Remind students that Nephi quoted Isaiah to help his family members have greater belief and hope in Jesus Christ. Isaiah’s prophecies and Nephi’s testimony can help us in the same way. Testify that Jesus Christ will not forget us and that He is actively seeking to gather us.
1 Nephi Review
Take some time to review 1 Nephi by asking students to recall what they have learned in seminary and their personal study so far this year. You might encourage them to review the chapter summaries in 1 Nephi. Ask them to prepare to share something from the book of 1 Nephi that has inspired them or strengthened their faith in Jesus Christ. After sufficient time, ask several students to share their thoughts and feelings. Consider sharing one of your own experiences about how the teachings in 1 Nephi have blessed your life.
Commentary and Background Information
1 Nephi 21:15–16. Jesus Christ will not forget
Elder Jeffrey R. Holland of the Quorum of the Twelve Apostles shared his testimony of the truths in 1 Nephi 21:15–16:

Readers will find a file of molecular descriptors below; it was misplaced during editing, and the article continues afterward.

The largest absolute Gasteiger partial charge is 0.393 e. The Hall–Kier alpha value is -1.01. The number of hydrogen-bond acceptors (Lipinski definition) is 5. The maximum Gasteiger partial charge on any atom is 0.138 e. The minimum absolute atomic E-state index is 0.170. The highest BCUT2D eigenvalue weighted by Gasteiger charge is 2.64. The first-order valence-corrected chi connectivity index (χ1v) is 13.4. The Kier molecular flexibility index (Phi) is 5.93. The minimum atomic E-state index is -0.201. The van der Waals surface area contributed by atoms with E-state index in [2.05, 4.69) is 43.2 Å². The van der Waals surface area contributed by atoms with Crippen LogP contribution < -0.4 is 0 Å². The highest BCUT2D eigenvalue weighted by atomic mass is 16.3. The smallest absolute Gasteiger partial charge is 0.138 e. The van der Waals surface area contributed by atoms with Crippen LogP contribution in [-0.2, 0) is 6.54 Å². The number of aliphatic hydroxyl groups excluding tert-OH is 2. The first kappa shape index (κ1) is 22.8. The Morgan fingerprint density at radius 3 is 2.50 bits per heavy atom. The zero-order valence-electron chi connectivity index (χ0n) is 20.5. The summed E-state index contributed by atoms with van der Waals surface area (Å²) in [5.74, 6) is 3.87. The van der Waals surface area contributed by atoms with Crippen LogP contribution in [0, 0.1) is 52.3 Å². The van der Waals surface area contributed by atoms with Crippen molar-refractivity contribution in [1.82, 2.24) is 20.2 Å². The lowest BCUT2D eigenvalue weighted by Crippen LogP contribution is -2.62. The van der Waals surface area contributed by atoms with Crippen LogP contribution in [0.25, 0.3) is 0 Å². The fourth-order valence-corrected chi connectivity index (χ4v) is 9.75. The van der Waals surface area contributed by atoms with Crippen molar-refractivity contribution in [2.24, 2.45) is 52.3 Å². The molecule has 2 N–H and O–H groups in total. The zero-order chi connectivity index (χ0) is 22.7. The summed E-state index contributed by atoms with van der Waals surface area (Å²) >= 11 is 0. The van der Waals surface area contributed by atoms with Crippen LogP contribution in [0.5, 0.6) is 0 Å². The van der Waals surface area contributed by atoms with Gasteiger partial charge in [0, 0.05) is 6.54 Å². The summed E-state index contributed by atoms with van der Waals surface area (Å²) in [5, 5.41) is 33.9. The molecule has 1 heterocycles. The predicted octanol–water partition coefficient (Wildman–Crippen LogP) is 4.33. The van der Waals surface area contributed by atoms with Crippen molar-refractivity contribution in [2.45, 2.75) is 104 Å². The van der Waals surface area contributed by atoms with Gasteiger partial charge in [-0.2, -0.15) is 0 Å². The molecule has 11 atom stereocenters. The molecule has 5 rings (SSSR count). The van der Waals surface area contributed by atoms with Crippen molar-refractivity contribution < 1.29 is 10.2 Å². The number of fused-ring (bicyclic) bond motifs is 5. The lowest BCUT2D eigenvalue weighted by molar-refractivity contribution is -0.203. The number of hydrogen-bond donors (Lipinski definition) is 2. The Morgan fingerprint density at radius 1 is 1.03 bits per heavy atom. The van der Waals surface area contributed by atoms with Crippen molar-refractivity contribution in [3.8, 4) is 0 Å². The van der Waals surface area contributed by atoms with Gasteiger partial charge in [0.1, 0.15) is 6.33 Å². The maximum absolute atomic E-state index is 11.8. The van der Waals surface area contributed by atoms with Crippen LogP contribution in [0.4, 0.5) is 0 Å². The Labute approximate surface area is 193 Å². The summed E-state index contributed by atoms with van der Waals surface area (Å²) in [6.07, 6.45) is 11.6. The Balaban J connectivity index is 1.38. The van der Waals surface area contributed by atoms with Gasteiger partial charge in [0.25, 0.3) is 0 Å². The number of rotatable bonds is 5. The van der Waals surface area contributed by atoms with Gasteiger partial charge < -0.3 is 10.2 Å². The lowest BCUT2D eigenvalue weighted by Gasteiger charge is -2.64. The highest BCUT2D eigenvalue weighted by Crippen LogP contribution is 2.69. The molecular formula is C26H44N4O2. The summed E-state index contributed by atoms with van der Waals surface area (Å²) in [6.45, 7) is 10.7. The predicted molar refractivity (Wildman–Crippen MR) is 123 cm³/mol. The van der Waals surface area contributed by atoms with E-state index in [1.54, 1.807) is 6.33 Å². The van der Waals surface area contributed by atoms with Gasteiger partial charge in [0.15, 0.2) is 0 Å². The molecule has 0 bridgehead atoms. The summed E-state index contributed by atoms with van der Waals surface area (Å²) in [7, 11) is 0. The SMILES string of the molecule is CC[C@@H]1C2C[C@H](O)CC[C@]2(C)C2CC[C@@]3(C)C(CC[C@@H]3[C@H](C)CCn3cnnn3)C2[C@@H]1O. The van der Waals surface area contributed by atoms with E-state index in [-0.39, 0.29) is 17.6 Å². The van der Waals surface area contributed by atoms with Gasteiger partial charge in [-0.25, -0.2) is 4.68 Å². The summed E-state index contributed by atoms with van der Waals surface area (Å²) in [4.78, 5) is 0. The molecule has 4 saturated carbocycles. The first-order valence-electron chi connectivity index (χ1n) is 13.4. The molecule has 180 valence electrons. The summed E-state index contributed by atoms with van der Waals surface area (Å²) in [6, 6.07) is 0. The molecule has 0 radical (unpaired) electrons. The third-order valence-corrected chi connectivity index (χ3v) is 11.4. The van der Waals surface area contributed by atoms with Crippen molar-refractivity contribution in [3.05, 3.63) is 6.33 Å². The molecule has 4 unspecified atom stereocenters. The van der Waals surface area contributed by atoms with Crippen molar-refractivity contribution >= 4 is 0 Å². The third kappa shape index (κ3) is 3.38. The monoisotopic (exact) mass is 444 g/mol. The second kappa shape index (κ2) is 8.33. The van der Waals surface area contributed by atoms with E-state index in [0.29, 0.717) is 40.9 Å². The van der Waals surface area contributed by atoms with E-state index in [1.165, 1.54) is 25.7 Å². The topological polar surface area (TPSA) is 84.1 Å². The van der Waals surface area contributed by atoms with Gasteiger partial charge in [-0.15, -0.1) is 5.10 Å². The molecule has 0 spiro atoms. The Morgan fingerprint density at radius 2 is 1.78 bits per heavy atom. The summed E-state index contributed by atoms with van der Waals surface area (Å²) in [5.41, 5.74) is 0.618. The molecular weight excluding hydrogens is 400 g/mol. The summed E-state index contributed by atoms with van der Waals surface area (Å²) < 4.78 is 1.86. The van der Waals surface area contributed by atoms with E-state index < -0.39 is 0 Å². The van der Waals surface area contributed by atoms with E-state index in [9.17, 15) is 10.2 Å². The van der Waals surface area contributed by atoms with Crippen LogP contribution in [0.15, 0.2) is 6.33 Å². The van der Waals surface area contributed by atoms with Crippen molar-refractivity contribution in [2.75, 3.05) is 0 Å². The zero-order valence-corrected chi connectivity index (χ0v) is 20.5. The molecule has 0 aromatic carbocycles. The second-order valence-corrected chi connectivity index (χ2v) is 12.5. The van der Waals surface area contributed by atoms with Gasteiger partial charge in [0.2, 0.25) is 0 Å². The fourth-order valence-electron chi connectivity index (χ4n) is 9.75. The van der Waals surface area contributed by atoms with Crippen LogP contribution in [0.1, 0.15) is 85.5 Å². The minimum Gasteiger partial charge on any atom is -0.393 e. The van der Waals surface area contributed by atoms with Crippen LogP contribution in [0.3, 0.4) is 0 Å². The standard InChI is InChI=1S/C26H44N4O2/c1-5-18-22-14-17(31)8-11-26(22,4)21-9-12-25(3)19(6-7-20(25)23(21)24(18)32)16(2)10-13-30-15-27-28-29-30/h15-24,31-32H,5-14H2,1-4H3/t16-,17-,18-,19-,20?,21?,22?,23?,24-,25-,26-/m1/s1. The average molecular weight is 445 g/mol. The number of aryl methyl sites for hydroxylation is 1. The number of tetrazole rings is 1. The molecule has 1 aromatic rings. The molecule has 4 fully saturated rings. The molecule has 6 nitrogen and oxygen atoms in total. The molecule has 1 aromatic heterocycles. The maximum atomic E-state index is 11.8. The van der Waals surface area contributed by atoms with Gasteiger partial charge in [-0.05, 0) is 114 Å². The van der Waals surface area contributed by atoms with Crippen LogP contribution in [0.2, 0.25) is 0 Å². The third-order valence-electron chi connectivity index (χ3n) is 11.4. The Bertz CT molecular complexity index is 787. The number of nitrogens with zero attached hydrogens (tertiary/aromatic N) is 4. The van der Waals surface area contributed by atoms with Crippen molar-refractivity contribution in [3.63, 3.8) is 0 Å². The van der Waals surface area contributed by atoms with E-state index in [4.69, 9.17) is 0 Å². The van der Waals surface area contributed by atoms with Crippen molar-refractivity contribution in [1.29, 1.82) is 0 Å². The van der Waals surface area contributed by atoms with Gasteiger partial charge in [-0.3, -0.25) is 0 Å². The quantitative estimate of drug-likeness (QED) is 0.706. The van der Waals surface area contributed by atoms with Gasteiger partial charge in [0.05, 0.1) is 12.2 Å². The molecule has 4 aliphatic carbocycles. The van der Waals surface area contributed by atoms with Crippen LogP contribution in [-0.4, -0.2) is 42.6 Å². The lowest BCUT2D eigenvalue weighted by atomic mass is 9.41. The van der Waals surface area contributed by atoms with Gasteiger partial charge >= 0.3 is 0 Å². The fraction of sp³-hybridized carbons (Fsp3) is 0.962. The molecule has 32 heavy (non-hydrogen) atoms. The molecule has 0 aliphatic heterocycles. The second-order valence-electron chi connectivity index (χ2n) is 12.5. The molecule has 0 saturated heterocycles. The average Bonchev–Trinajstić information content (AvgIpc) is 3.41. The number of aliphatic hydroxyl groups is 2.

“This poetic passage provides yet another reminder of Christ’s saving role, that of protective, redeeming parent to Zion’s children. He comforts his people and shows mercy when they are afflicted, as any loving father or mother would toward a child, but, as Nephi here reminds us through Isaiah, much more than any mortal father and mother could do. Although a mother may forget her sucking child (as unlikely as any parent might think that could be), Christ will not forget the children he has redeemed or the covenant he has made with them for salvation in Zion” (Christ and the New Covenant: The Messianic Message of the Book of Mormon , 84).
1 Nephi 22:6–9. “A mighty nation” and “a marvelous work”